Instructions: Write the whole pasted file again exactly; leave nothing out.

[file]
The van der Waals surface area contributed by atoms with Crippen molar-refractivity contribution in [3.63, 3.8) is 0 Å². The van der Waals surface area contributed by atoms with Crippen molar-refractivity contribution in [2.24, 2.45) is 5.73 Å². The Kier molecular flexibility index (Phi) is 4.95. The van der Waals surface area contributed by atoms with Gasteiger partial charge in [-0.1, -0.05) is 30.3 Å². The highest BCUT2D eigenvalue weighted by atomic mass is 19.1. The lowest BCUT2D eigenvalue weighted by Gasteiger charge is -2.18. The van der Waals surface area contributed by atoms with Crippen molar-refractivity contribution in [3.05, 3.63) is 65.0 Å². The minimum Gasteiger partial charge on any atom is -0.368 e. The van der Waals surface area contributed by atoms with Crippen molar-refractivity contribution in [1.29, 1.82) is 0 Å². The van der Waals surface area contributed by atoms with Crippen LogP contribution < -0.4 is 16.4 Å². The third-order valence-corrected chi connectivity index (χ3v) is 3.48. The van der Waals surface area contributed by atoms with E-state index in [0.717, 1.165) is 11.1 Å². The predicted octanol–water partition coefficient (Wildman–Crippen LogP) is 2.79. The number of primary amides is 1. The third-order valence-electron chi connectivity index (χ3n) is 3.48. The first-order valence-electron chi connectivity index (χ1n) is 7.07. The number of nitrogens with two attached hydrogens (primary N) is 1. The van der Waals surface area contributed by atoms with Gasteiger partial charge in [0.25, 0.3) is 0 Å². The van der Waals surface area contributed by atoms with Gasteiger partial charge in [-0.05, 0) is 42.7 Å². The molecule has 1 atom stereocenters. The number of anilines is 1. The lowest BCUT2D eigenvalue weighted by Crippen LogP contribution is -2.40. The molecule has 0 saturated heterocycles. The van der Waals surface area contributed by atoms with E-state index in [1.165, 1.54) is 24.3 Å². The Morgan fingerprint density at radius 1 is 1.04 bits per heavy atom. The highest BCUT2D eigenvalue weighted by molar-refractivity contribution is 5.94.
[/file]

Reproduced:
The van der Waals surface area contributed by atoms with Crippen molar-refractivity contribution in [3.63, 3.8) is 0 Å². The van der Waals surface area contributed by atoms with Crippen molar-refractivity contribution in [2.24, 2.45) is 5.73 Å². The Kier molecular flexibility index (Phi) is 4.95. The van der Waals surface area contributed by atoms with Gasteiger partial charge in [-0.1, -0.05) is 30.3 Å². The highest BCUT2D eigenvalue weighted by atomic mass is 19.1. The lowest BCUT2D eigenvalue weighted by Gasteiger charge is -2.18. The van der Waals surface area contributed by atoms with Crippen molar-refractivity contribution in [3.05, 3.63) is 65.0 Å². The minimum Gasteiger partial charge on any atom is -0.368 e. The van der Waals surface area contributed by atoms with Crippen molar-refractivity contribution in [1.29, 1.82) is 0 Å². The van der Waals surface area contributed by atoms with Crippen LogP contribution < -0.4 is 16.4 Å². The third-order valence-corrected chi connectivity index (χ3v) is 3.48. The van der Waals surface area contributed by atoms with E-state index in [0.717, 1.165) is 11.1 Å². The predicted octanol–water partition coefficient (Wildman–Crippen LogP) is 2.79. The number of primary amides is 1. The third-order valence-electron chi connectivity index (χ3n) is 3.48. The first-order valence-electron chi connectivity index (χ1n) is 7.07. The number of nitrogens with two attached hydrogens (primary N) is 1. The van der Waals surface area contributed by atoms with Gasteiger partial charge in [0.25, 0.3) is 0 Å². The van der Waals surface area contributed by atoms with Gasteiger partial charge in [-0.05, 0) is 42.7 Å². The molecule has 1 atom stereocenters. The number of anilines is 1. The lowest BCUT2D eigenvalue weighted by Crippen LogP contribution is -2.40. The molecule has 0 saturated heterocycles. The van der Waals surface area contributed by atoms with E-state index in [1.165, 1.54) is 24.3 Å². The Morgan fingerprint density at radius 1 is 1.04 bits per heavy atom. The highest BCUT2D eigenvalue weighted by molar-refractivity contribution is 5.94.